Richmond, OH Deck Collapses on River Boat ISLAND QUEEN, Apr 1922
Accident On A River Boat
Third Deck Of An Excursion Craft Gives Way.
President Harding Scheduled to Have Been Aboard, but Transferred to Another Steamer-Three Injured.
Cincinnati, Ohio., April 27.-According to the Cincinnati police tonight, twenty-eight persons were injured in the collapse of the deck on the Island Queen, while on the voyage to Point Pleasant, Ohio.
By the Associated Press.
Point Pleasant, O., April 27.-President Harding’s adventure-a thirty mile voyage up the Ohio River today to participate in the one hundredth birthday anniversary of General Grant-narrowly escaped serious disaster when part of the third deck of the steamer Island Queen crashed to deck below carrying with it some 200 persons. Only half a minute’s warning by cracking timbers gave a school children’s band and many others on the deck below, time to get from under the crashing deck. Only three persons were injured.
That the president and Mrs. Harding and other distinguished personages in the presidential party were not aboard the Island Queen was due to advice of government inspectors late last night. They advised against the president making the trip on the old pleasure boat because of her condition. Consequently the president and his party were assigned to the Cayuga, a government boat which led the flotilla of seven steamers from Cincinnati bearing between ten and fifteen thousand people.
The injured were Wilbur Morgan, Manchester, O., cut about the head, not serious.
Richard Armstrong, Bethel, O., arm broken.
Lieutenant Eugene Wetherly of the Cincinnati police department, cut by glass.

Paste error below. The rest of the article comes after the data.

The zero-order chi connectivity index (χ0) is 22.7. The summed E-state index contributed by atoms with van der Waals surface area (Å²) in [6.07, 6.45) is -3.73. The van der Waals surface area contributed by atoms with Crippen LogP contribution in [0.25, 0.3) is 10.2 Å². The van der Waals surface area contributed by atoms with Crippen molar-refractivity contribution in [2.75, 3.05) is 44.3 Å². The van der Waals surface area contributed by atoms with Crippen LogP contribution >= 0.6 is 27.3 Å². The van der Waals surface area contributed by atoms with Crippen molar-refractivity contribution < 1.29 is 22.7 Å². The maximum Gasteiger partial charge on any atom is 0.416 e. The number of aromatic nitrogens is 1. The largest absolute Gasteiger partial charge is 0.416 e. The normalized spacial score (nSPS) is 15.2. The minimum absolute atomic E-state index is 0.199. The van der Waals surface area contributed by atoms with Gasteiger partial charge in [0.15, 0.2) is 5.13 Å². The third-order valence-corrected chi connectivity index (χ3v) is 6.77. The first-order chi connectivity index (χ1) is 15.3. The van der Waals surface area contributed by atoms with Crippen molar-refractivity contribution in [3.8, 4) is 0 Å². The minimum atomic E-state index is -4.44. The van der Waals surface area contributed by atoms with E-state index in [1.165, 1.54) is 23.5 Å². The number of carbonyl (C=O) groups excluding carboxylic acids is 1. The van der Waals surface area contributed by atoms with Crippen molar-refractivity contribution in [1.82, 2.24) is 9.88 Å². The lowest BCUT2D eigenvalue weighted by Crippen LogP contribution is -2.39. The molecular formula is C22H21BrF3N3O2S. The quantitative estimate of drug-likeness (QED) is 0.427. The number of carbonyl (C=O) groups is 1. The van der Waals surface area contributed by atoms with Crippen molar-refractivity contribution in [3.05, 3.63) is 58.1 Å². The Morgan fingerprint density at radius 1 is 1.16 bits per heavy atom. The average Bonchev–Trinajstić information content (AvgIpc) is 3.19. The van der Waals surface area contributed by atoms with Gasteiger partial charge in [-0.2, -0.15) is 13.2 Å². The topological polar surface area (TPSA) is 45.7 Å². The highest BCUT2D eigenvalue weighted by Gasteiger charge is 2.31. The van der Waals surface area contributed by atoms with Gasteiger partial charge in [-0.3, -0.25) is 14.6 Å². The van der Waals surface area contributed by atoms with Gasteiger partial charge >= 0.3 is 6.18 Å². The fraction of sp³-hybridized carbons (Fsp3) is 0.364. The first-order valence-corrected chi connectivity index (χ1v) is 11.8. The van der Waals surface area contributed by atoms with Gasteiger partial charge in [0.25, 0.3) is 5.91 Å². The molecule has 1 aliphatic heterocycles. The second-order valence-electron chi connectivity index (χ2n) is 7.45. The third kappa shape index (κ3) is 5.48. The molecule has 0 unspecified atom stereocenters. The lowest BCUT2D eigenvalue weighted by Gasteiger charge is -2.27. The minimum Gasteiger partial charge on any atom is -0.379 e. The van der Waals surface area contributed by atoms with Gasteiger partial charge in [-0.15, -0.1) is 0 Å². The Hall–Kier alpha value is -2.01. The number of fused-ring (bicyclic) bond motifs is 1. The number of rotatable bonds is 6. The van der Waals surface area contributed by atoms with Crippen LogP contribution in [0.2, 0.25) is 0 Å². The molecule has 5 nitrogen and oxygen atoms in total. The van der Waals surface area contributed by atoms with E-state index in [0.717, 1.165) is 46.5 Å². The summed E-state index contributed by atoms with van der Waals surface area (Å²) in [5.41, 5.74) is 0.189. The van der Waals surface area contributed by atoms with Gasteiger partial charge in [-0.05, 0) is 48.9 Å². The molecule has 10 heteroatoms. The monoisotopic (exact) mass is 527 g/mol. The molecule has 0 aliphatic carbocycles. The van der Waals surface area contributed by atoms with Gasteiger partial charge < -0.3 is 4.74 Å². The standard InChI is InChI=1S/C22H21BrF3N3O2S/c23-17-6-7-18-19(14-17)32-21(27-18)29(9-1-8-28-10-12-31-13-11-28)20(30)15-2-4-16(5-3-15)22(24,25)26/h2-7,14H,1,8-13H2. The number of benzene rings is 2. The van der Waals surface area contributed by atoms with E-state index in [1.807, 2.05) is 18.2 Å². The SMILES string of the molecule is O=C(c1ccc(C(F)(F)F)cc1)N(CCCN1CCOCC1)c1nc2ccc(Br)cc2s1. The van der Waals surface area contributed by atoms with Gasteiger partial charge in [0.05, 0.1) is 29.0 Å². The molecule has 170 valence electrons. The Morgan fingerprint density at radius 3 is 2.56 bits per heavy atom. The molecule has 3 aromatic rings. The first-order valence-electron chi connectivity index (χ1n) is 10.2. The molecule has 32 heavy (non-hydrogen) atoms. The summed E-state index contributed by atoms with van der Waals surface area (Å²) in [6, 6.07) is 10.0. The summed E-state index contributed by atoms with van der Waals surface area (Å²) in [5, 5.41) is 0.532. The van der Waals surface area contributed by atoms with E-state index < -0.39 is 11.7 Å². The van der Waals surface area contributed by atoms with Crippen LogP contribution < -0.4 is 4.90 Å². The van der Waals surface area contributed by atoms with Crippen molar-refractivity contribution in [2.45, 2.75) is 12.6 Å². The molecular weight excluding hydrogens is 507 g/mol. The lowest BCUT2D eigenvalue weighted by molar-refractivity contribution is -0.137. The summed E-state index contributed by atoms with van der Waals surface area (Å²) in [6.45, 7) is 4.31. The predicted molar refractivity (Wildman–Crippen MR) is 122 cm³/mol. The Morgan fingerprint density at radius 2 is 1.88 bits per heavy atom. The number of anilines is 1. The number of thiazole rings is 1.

They were on the second deck front immediately under the deck which fell.
President’s Boat at the Head.
The river flotilla was passing Richmond, O., seven miles below Point Pleasant. The Cayuga, with the president aboard, leading the procession, had cleared the village. New Richmond citizens, however, did not know of the change in plans which put the president aboard the Cayuga. They began firing rockets as the Island Queen, with its 3,000 passengers, came abreast. Those on board crowded to the front decks to witness the spectacle ashore.
Out of a clear sky there came the crashing and grating of timbers under the feet of the 300 on the third deck. They felt the floor sink. They stood silent, apparently awe-struck for half a minute. Then came a deafening crash. The entire front deck dropped. Still there was no panic.
Those who went down with the deck, remembered the Manchester, Ohio, school bays’ band had been playing immediately under them. There were fifty-two boys and girls, many boys in knee trousers. Were they killed? As the three hundred scrambled from the crushed deck, the one question on all lips was “are the band boys all killed?” The question was asked in whispers.
But the half minute’s warning saved the boys. At the first crash they began to scurry toward the stern. Some did not make it in time and were caught, but the chairs on which they had been seated, held the load for a second and that second was long enough to permit them to crawl to safety.
Thought Steamer Was Sinking.
The crash of the falling deck resounded from bow to stern. Many thought the steamer was sinking. Others thought the boilers had exploded. Women fainted and became hysterical. Children screamed and men, mostly, appeared awe-struck.
Officers of the boat shouted orders for people to remain in their places and keep quiet. Military officers and Cincinnati police, of whom there were many on board, also cautioned against becoming panic stricken.
The Eleventh division band was on the deck immediately above. They were playing a soft air, and, sensing the situation, the director immediately struck up a lively tune. The music drowned out the cries of the children and of hysterical women. It no doubt had great effect in preventing panic throughout the forward decks.
Officers immediately constructed dead lines on the second deck after getting all toward the stern and began to search the debris for any that might have been caught. In less than ten minutes they were able to assure the passengers that no one was caught under the fallen deck or had been killed.
The Island Queen was the fourth in the line of the flotilla President Harding did not learn of the accident until the Cayuga moored at the Point Pleasant landing. The Island Queen is a pleasure craft.
The Nebraska State Journal, Lincoln, NE 28 Apr 1922